I’ve grown up reading Tom Clancy and probably most of you have at least seen Red October, so this book caught my eye when browsing used books for a recent trip. It’s a fairly human look at what’s involved in sailing on a Trident missile submarine…
In my IT career, one of the things I have found that sets me apart is my ability to write. As IT pros, we write a lot. Whether we’re talking email or documentation, senior level IT workers are always writing. However, not all of us graduated college with a degree in English. I certainly didn’t. The good news is you don’t have to have an English degree to write well. Writing well consists of understanding the rules, observing good writing, and practicing.
One of the biggest areas that folks struggle is with respect to grammar. A grammatical mistake can obliterate an otherwise well-written message. Here are some of the big offenders:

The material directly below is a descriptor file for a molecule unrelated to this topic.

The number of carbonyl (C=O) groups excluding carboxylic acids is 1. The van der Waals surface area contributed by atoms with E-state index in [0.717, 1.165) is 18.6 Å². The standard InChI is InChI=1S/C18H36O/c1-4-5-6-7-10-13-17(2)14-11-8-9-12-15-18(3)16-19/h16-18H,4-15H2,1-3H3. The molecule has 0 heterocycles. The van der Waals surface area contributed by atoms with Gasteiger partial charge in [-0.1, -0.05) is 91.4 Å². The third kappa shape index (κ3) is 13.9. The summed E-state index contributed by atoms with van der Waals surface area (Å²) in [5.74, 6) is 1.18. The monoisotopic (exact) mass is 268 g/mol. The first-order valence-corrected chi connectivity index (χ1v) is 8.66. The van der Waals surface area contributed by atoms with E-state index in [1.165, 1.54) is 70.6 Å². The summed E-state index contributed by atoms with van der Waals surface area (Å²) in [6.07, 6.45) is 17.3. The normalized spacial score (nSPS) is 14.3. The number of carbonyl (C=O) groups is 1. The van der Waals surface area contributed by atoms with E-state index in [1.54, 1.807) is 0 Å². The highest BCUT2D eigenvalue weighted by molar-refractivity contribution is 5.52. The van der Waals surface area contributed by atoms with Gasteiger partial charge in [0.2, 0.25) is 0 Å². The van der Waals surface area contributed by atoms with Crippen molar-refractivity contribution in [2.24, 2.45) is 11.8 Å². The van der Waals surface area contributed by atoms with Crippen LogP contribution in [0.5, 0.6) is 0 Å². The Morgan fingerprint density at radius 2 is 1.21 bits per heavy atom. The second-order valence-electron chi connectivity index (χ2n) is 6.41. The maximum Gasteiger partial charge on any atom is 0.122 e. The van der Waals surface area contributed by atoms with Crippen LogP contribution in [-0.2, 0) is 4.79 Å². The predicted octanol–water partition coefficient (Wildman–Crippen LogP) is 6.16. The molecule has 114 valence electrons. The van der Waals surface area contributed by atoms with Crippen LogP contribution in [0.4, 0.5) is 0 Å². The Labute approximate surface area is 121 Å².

Do you struggle with any of these rules? The best way to overcome the problematic rule is to study the rule and then practice using it. For instance, the rule on there, their, and they’re is one a lot of people get wrong. There refers to a place, their is possessive, and they’re is a contraction of they are. If I was having an issue with this rule, I’d try to write 20 sentences of each example. After a few days of practice, I’d have the rule down. If you’ve never tried this exercise, it works on the concept of deliberate practice.
Master these 15 rules as a start to writing better. Writing, like most other skills, is a skill you can always improve on. Professional writers are always writing. They are always trying to improve. Even though writing isn’t our primary skill, it is still an important one for any IT worker. Invest time and effort in your writing and you greatly benefit your career.